I think I mostly agree with you on this. Where I see a problem, though, is that if we ask men and women to care less (which I agree we should), many men will respond that they already don't care. Many of these men do care, but don't realize that they do, because they haven't seen what can happen to a bathtub, etc.

caryatis said...

Phoebe, I'm wondering why you assume that men have never lived alone before living with a woman. The average age of first marriage for men, is, what? 27 or 28? That's plenty old enough to have lived somewhere other than your parents' house or the dorm, and to figure out that bathtubs don't clean themselves.

Phoebe said...

Caryatis,

Age of first marriage isn't age of first cohabitation. And in roommate situations, bath-cleaning might end up being one person's task.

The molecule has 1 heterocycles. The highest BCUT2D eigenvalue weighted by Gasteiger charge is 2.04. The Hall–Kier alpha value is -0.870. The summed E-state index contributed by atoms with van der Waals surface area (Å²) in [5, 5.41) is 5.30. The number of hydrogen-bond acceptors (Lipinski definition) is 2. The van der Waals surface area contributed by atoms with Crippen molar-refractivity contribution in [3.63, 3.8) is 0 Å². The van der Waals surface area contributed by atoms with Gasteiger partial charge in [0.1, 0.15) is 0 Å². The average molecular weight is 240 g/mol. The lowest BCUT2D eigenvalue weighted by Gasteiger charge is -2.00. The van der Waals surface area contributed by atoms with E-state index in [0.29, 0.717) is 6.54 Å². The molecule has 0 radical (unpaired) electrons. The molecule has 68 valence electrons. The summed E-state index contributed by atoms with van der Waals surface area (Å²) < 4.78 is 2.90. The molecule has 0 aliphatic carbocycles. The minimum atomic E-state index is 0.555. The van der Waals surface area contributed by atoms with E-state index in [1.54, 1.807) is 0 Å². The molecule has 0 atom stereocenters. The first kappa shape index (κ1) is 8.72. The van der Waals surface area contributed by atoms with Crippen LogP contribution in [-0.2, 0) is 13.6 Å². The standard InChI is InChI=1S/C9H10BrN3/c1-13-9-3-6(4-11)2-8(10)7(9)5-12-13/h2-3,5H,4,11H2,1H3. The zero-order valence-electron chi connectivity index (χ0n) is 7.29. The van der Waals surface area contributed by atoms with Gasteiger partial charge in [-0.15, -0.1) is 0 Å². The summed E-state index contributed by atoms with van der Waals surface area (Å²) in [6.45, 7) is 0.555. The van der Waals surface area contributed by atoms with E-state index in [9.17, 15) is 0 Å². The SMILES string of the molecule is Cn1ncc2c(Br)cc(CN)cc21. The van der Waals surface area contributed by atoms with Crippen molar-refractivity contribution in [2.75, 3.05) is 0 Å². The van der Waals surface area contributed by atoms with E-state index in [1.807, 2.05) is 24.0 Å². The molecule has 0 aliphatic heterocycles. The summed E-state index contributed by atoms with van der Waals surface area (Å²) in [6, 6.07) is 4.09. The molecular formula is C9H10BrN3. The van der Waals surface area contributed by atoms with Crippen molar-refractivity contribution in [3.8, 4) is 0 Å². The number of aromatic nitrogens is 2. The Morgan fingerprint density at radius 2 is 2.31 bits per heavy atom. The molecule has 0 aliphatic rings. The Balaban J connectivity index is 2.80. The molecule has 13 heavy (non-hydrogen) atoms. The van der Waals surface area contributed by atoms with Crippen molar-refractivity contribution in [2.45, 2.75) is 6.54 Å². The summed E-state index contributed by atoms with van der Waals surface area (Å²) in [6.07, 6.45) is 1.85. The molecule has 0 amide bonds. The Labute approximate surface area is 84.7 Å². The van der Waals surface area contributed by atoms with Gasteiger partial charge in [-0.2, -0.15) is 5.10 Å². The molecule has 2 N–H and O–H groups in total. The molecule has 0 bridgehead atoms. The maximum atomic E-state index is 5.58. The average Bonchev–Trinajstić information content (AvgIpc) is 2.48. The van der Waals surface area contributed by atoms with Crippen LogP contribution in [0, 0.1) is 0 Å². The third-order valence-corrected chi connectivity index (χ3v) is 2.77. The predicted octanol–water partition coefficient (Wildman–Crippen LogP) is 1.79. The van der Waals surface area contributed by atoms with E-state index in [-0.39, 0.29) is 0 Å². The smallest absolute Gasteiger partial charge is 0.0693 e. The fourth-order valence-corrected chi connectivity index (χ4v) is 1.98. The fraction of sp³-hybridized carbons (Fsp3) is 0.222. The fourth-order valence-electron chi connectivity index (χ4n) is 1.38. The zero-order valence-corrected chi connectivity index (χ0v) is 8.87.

But your honing in on this point is leading me to reveal how I came to know so much about baths and their potential filth. I - a woman - went from home (where I never had that chore) to dorm to a shared apartment where I had kitchen-scrubbing duty on account of I wasn't as good at cleaning the bath as my roommates were. (Always the best contest to lose, I suppose, but I remember feeling ashamed at the time.) I was kind of ancient when I learned what happens to a bath when left be.

caryatis said...

So are you suggesting it's not typical to live alone before cohabiting? Is that just me?

Phoebe said...

Caryatis, I'm entirely sure that some people live alone before cohabiting. Maybe less so in more expensive cities. Maybe less so among grad students in expensive cities. I'm sure Gallup or some such has looked into this, but clearly my anecdotal evidence (roommates into the 30s) is unrepresentative.

caryatis said...

The average age of first cohabitation is 25. I can't seem to find data on how many 22-to-25 year-olds live alone versus with roommates or parents, though. You may be right that the latter is more common.